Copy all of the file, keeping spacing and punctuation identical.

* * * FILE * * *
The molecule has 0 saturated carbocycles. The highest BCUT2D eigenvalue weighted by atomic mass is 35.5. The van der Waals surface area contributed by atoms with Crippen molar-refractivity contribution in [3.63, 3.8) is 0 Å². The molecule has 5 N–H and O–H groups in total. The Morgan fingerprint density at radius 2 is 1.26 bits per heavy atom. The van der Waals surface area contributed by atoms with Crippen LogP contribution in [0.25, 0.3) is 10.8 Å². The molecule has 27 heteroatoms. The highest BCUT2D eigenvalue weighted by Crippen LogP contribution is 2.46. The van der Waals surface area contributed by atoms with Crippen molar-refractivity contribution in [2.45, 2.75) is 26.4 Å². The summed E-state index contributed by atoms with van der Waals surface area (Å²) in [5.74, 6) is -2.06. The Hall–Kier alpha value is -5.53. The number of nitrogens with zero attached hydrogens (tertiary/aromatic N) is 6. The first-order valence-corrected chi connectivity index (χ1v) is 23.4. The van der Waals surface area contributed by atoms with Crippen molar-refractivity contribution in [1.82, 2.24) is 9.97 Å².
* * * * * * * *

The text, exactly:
The molecule has 0 saturated carbocycles. The highest BCUT2D eigenvalue weighted by atomic mass is 35.5. The van der Waals surface area contributed by atoms with Crippen molar-refractivity contribution in [3.63, 3.8) is 0 Å². The molecule has 5 N–H and O–H groups in total. The Morgan fingerprint density at radius 2 is 1.26 bits per heavy atom. The van der Waals surface area contributed by atoms with Crippen LogP contribution in [0.25, 0.3) is 10.8 Å². The molecule has 27 heteroatoms. The highest BCUT2D eigenvalue weighted by Crippen LogP contribution is 2.46. The van der Waals surface area contributed by atoms with Crippen molar-refractivity contribution in [2.45, 2.75) is 26.4 Å². The summed E-state index contributed by atoms with van der Waals surface area (Å²) in [5.74, 6) is -2.06. The Hall–Kier alpha value is -5.53. The number of nitrogens with zero attached hydrogens (tertiary/aromatic N) is 6. The first-order valence-corrected chi connectivity index (χ1v) is 23.4. The van der Waals surface area contributed by atoms with Crippen molar-refractivity contribution in [1.82, 2.24) is 9.97 Å².